Vieux Carré

In amongst the classics, this legendary slow sipper has a palate of refined dimension.

The Vieux Carré (pronounced ‘vyur · kaa · ray’) symbolises America’s crosscurrents that flows straight through New Orleans and into our first sip.

Vieux Carré recipe
Vieux Carré recipe

Vieux Carré (meaning old square in French) brings the vibrant cocktail culture of New Orleans’ French Quarter neighbourhood to mingle on our palate – and like with many classics before like the Sazerac, the Ramos Gin Fizz and the Grasshopper - we trust that New Orleans knows what it’s doing!

With brandy from France, vermouth from Italy and rye whisky trickling down from the Mississippi, the Vieux Carré channels boozy, bitter yet balanced dimensions that reveals more of itself in every greeting. It has best been described as New Orleans in a glass. 

Other that this great melange, what draws us into this slow sipper is that you would typically encounter cognac or rye in their own entirely different spotlight, but the Vieux Carré manages to find the sweet spot to have both in the glass. The ‘split-base’ technique allows each component to steal a moment of its own, yet somehow also force the ingredients to melt seamlessly. 

1 serving
  • 10 ml Benedictine
  • 10 ml Cognac
  • 10 ml Sweet Vermouth
  • 20 ml Rye Whiskey
  • 3 Dashes Peychaud Bitters
  • 3 Dashes Angostura Bitters
  1. Fill a cocktail beaker with cubed ice, add all ingredients and stir
  2. Once mixed and chilled, strain into old-fashioned glass filled with fresh cubed ice
  3. Garnish with a lemon twist
Vieux Carre cocktail recipe
Vieux Carre cocktail recipe


Be warned – this potent cocktail may hail from ‘The Big Easy’ but we can tell you, it’s not for the faint of heart. For those unfamiliar to this style of cocktail, we suggest playing around with the proportions and adjust to your palate. More Benedictine for those you like it sweeter, more rye for those you like the attack - do what you prefer! Let's break down further.

This drink calls for Rye Whiskey, to inject a muscular spice and a strong backbone to build upon. But what to keep in mind when adapting any recipe, is that balance is key. The reason why this cocktail is so adored, is down to the rye’s relationship with the soft and harmonious fruity lead of the Cognac. Get this wrong and it’s like a divorced couple living under the same roof. 

The addition of Benedictine not only cements the French cultural influence and adds it's own touch of honeyed sweetness, but don't forget it also introduces an herbal and aromatic surprise. Add more of it to sweeten but be aware that botanicals come in tow.  

If you are going to stick to one rule when adapting the Vieux Carré – let it be this: The Peychaud Bitters is one thing you cannot skip. This is what defines the VC as a VC, without it, it will not taste the same. It's what adds all that Creole magic. Despite it being only a small addition to the cocktail, it is worth having that one ingredient in your cabinet as you'll need it for others like the Sazerac.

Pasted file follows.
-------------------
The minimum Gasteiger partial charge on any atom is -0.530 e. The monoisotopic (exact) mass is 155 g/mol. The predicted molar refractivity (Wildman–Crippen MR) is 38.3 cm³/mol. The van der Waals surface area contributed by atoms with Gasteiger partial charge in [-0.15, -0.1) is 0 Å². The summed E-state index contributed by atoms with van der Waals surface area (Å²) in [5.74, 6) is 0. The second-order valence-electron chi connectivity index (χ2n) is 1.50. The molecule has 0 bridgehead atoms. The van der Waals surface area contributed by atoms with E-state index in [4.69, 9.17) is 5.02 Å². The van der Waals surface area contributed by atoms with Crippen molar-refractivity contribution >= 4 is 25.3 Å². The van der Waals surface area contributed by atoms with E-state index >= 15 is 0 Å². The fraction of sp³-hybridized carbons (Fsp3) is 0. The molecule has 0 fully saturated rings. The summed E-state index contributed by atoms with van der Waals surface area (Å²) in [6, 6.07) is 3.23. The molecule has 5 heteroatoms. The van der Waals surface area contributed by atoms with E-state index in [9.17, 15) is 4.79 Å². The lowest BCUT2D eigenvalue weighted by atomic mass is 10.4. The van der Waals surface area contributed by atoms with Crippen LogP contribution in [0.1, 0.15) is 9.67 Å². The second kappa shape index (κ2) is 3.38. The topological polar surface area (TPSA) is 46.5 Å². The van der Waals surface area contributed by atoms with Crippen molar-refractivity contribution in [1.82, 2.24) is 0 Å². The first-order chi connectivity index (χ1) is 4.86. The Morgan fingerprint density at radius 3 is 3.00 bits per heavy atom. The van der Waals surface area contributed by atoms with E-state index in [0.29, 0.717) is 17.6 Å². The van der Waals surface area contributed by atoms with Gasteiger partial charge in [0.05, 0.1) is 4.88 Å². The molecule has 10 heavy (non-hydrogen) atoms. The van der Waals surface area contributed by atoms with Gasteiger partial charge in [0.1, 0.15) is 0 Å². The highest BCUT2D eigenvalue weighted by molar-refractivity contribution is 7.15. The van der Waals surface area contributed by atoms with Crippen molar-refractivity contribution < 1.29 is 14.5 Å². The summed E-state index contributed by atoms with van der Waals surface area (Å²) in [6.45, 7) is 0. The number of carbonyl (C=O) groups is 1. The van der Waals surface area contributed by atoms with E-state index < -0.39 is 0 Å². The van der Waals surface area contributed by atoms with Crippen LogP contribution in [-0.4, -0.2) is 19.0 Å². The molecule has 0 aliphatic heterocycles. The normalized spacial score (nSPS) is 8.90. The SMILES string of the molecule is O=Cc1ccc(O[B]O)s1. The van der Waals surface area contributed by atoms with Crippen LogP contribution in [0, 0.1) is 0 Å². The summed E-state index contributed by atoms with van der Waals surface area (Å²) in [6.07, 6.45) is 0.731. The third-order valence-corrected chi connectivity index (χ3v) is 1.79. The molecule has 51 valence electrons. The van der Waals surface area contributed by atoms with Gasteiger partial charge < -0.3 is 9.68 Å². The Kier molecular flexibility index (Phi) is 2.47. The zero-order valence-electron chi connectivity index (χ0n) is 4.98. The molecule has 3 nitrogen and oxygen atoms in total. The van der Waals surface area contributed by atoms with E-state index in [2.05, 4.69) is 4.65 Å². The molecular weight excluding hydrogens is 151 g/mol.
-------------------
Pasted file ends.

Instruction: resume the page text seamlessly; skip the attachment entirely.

Here, it will only elevate your concoction for a worthy seat on the Carousel…


The first sighting of the Vieux Carré appeared in print in the 1937 cocktail book: ‘Famous New Orleans Drinks and How to Mix’Em’ by Stanley Clisby Arthur – directing credit to head bartender, Walter Bergeron at Hotel Monteleone. Which is home to the bar that pioneered the most favourited and enticing cocktail experience – the rotating Carousel Bar. Apparently, the locals like to blame the cocktail for the room spinning and not the bar, now it’s hard to argue with that!

Although there is no height restriction with only an age requirement for the spinning ride, resident mixologist for nearly two decades, Marvin Allen says “for someone who has never been to the Carousel, it’s a special experience!” We can only imagine! Where else can you savour a uniquely crafted cocktail in an exclusively ingenious bar, that was truly a head of its time. The 25-seat bar turns on 2,000 steel rollers, chain powered by one-quarter horsepower motor, making one complete turn every 15 minutes. 

The Carousel doors see as many curious cocktail drinkers walk through as the day it opened. Managing to delicately maintain original aesthetics like the authentic hand-painted carousel chairs – that have had many a famous figure perch for sip in the French Quarter. Billy Joel, Rod Stewart, Quentin Tarantino, Tennessee Williams all amongst the vintage fairground’s returning cast. 

Spirits Kiosk
Martell VS Cognac
Martell VS Cognac
Bulleit Rye
Bulleit Rye